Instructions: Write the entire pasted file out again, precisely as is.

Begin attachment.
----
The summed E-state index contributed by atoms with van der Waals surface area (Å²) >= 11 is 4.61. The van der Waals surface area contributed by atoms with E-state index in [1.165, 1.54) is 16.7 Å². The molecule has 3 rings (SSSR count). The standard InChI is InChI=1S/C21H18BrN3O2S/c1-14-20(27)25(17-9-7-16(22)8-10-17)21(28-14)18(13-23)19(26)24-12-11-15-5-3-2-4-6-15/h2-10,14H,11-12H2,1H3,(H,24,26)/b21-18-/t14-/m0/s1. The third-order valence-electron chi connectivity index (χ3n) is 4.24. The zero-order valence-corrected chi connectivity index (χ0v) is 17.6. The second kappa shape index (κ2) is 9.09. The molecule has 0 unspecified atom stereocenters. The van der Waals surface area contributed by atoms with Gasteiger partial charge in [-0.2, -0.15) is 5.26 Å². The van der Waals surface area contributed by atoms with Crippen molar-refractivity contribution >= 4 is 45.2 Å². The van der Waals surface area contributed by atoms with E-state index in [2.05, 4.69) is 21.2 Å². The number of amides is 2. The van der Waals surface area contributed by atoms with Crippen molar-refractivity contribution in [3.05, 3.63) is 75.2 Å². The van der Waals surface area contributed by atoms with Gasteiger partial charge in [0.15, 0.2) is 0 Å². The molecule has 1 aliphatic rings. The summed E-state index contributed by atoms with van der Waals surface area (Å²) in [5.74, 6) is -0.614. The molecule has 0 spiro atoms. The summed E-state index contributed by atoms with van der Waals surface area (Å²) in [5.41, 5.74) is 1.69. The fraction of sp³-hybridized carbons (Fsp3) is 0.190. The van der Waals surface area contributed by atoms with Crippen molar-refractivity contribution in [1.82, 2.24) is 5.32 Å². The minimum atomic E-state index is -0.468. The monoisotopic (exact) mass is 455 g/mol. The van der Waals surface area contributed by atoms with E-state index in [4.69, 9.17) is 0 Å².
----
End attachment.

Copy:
The summed E-state index contributed by atoms with van der Waals surface area (Å²) >= 11 is 4.61. The van der Waals surface area contributed by atoms with E-state index in [1.165, 1.54) is 16.7 Å². The molecule has 3 rings (SSSR count). The standard InChI is InChI=1S/C21H18BrN3O2S/c1-14-20(27)25(17-9-7-16(22)8-10-17)21(28-14)18(13-23)19(26)24-12-11-15-5-3-2-4-6-15/h2-10,14H,11-12H2,1H3,(H,24,26)/b21-18-/t14-/m0/s1. The third-order valence-electron chi connectivity index (χ3n) is 4.24. The zero-order valence-corrected chi connectivity index (χ0v) is 17.6. The second kappa shape index (κ2) is 9.09. The molecule has 0 unspecified atom stereocenters. The van der Waals surface area contributed by atoms with Gasteiger partial charge in [-0.2, -0.15) is 5.26 Å². The van der Waals surface area contributed by atoms with Crippen molar-refractivity contribution >= 4 is 45.2 Å². The van der Waals surface area contributed by atoms with E-state index in [2.05, 4.69) is 21.2 Å². The number of amides is 2. The van der Waals surface area contributed by atoms with Crippen molar-refractivity contribution in [3.05, 3.63) is 75.2 Å². The van der Waals surface area contributed by atoms with Gasteiger partial charge in [0.15, 0.2) is 0 Å². The molecule has 1 aliphatic rings. The summed E-state index contributed by atoms with van der Waals surface area (Å²) in [5.74, 6) is -0.614. The molecule has 0 spiro atoms. The summed E-state index contributed by atoms with van der Waals surface area (Å²) in [5.41, 5.74) is 1.69. The fraction of sp³-hybridized carbons (Fsp3) is 0.190. The van der Waals surface area contributed by atoms with Crippen molar-refractivity contribution in [1.82, 2.24) is 5.32 Å². The minimum atomic E-state index is -0.468. The monoisotopic (exact) mass is 455 g/mol. The van der Waals surface area contributed by atoms with E-state index in [4.69, 9.17) is 0 Å².